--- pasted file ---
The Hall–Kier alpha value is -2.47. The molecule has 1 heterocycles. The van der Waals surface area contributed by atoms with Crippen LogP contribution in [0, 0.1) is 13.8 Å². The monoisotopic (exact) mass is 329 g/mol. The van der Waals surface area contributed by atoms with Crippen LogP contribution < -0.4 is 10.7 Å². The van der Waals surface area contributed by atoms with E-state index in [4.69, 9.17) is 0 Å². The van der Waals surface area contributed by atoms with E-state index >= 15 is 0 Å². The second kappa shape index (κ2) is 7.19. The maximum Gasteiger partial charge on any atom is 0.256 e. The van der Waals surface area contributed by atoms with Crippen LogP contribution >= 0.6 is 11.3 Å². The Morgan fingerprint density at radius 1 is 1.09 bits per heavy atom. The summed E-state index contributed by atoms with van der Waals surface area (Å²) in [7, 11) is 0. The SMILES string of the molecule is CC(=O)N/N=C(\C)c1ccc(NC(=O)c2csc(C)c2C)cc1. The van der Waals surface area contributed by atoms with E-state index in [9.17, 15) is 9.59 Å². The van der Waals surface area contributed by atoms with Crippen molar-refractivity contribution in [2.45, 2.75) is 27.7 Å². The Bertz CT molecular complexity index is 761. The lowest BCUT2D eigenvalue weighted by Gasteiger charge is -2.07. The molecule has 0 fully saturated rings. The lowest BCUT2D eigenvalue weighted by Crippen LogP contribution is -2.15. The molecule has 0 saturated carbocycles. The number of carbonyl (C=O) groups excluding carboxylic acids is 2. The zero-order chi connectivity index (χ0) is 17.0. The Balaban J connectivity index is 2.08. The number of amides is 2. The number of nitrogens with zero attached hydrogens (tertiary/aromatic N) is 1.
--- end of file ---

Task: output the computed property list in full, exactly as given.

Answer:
The Hall–Kier alpha value is -2.47. The molecule has 1 heterocycles. The van der Waals surface area contributed by atoms with Crippen LogP contribution in [0, 0.1) is 13.8 Å². The monoisotopic (exact) mass is 329 g/mol. The van der Waals surface area contributed by atoms with Crippen LogP contribution < -0.4 is 10.7 Å². The van der Waals surface area contributed by atoms with E-state index in [4.69, 9.17) is 0 Å². The van der Waals surface area contributed by atoms with E-state index >= 15 is 0 Å². The second kappa shape index (κ2) is 7.19. The maximum Gasteiger partial charge on any atom is 0.256 e. The van der Waals surface area contributed by atoms with Crippen LogP contribution >= 0.6 is 11.3 Å². The Morgan fingerprint density at radius 1 is 1.09 bits per heavy atom. The summed E-state index contributed by atoms with van der Waals surface area (Å²) in [7, 11) is 0. The SMILES string of the molecule is CC(=O)N/N=C(\C)c1ccc(NC(=O)c2csc(C)c2C)cc1. The van der Waals surface area contributed by atoms with E-state index in [9.17, 15) is 9.59 Å². The van der Waals surface area contributed by atoms with Crippen molar-refractivity contribution in [2.45, 2.75) is 27.7 Å². The Bertz CT molecular complexity index is 761. The lowest BCUT2D eigenvalue weighted by Gasteiger charge is -2.07. The molecule has 0 fully saturated rings. The lowest BCUT2D eigenvalue weighted by Crippen LogP contribution is -2.15. The molecule has 0 saturated carbocycles. The number of carbonyl (C=O) groups excluding carboxylic acids is 2. The zero-order chi connectivity index (χ0) is 17.0. The Balaban J connectivity index is 2.08. The number of amides is 2. The number of nitrogens with zero attached hydrogens (tertiary/aromatic N) is 1.